Friday, 28 January 2005

Doing good

Good is often done for selfish reasons – to massage an ego, to ease a conscience, or in the expectation of reward in the next world. But this doesn’t really matter; it is surely better to do good with the worst of motives than to do harm with the best of intentions. So it is odd that do-gooder is used as a term of contempt, as is Guardian reader or muesli eater, as if there is something despicable about these activities; it is a pity that do-gooding seems to have become associated with pretension or sanctimony or hypocrisy, or other Tony Blair-like qualities.

It is wise therefore, if one is impelled to a noble action, or even a vaguely well-meaning one, just to do it and then shut up about it. The opportunities, of course, are limitless, but for anyone seeking ideas for ways of making the world a better place there is a helpful blog called So What Can I Do? This offers a huge number of suggestions, constantly being added to: some of them, if followed by everyone, would change society for the better, while others would merely give a small pleasure to someone or be of some tiny ecological benefit to the world. It would be a sad person indeed who could not find something here which they would like to do, and if the only motive is to get a nice warm glow of self-satisfaction then it’s still worth while.

The website was started and is being developed by a distinguished American academic called Karama Neal. Though many of the references relate to the United States, the principles behind them apply everywhere.

Karama is an alumnus of Swarthmore College, Pennsylvania (as are four Nobel Prize winners). Swarthmore is a good representative of America’s liberal arts colleges, which have no exact equivalent in Britain. It was a nineteenth-century Quaker foundation and has an endowment of $1 billion, enabling it to admit academically qualified students without regard to their ability to pay.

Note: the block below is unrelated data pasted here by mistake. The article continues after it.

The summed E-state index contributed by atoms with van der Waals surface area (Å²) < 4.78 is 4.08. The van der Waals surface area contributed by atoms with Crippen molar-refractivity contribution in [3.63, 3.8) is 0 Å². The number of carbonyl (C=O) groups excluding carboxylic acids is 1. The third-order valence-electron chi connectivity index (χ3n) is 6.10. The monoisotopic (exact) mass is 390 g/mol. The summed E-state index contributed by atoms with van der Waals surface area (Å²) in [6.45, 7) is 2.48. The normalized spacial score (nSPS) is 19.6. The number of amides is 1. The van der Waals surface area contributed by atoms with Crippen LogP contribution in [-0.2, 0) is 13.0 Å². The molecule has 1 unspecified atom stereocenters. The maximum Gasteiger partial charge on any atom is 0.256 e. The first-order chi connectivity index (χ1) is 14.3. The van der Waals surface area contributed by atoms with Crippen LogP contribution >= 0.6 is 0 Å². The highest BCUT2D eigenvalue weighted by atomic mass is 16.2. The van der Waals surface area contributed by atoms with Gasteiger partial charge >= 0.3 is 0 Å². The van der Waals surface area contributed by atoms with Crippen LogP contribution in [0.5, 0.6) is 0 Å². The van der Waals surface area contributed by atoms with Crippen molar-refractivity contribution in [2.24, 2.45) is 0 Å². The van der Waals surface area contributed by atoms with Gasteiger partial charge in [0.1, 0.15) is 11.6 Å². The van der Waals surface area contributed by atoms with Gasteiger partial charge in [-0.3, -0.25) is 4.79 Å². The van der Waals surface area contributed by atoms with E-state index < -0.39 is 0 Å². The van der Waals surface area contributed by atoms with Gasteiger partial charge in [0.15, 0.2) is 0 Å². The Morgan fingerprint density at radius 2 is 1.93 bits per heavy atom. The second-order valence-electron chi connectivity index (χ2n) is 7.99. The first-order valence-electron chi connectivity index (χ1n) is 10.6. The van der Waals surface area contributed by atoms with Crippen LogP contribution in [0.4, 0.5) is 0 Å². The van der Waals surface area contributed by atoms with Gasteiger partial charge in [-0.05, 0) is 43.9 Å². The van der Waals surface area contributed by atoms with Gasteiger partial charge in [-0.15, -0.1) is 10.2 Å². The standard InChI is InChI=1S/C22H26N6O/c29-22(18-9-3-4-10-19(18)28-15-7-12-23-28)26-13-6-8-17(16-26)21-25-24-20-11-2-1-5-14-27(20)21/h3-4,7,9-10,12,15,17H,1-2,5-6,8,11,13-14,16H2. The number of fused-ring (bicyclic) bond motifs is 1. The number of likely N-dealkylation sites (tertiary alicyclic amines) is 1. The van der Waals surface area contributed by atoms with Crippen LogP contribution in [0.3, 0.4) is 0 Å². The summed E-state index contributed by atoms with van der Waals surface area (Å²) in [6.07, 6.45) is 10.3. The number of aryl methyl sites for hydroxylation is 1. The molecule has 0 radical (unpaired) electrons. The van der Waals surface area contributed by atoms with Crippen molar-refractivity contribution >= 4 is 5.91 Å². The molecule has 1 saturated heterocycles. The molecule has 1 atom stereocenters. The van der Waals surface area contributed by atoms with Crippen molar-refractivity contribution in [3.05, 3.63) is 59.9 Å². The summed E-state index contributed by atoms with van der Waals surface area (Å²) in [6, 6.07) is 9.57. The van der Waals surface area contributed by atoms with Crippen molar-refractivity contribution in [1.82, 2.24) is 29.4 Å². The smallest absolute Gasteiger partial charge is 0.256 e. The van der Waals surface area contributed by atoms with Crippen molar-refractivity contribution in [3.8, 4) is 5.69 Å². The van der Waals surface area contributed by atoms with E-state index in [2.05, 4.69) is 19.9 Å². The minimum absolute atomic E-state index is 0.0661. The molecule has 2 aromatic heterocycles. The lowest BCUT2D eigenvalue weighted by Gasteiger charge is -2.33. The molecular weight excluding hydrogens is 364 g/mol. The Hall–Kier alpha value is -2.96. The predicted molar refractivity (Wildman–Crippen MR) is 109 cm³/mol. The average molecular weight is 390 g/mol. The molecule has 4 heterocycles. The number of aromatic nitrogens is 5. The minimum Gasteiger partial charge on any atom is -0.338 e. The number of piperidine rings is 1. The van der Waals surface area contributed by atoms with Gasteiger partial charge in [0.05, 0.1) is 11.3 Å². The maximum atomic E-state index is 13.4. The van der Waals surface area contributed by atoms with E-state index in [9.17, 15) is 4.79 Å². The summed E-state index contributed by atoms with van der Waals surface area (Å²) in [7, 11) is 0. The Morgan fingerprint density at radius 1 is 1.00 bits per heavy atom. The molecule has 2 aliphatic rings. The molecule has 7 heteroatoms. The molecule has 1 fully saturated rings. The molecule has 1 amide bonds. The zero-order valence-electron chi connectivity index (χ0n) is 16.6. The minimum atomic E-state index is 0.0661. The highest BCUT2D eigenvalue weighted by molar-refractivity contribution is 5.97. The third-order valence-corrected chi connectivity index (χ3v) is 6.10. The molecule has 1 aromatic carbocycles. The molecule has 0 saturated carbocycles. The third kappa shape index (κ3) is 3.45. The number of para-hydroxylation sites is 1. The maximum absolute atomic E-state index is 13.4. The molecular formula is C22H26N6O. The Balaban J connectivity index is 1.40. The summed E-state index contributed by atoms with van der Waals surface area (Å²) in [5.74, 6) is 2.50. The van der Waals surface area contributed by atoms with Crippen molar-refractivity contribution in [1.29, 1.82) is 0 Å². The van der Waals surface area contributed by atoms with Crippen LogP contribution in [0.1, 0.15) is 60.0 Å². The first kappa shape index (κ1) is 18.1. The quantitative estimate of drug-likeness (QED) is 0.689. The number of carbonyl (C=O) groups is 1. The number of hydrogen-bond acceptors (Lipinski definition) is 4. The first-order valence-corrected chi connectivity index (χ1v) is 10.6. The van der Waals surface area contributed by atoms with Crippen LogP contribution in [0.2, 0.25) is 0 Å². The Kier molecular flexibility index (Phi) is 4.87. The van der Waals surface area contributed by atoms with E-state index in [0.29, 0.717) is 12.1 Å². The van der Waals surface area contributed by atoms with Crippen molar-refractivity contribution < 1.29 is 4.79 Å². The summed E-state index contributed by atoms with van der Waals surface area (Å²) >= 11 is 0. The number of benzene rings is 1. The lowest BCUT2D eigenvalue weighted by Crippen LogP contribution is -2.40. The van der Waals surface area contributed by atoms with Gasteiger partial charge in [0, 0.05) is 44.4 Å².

These colleges are mostly ancient (by American standards) institutions but are intellectually and educationally advanced. Though small in number when compared to America’s large public universities, liberal arts college graduates are represented disproportionately among leaders in the arts, education, science and medicine, public service and business. A 1998 study found that even though only 3 percent of American college graduates were educated at residential liberal arts colleges, alumni of these colleges accounted for:
8% of Forbes magazine’s listing of the nation’s wealthiest CEOs in 1998
8% of former Peace Corps volunteers
19% of U.S. presidents
23% percent of Pulitzer Prize winners in drama, 19% of the winners in history, 18% in poetry, 8% in biography, and 6% in fiction from 1960 to 1998
9% of all Fulbright scholarship recipients and 24% of all Mellon fellowships in the humanities

1 comment:

Karama said...

Thank you so much for this post, Tony. I am so pleased you like the site and suggestions. Together, we really can change the world for the better.

I hope you and your readers will visit again soon.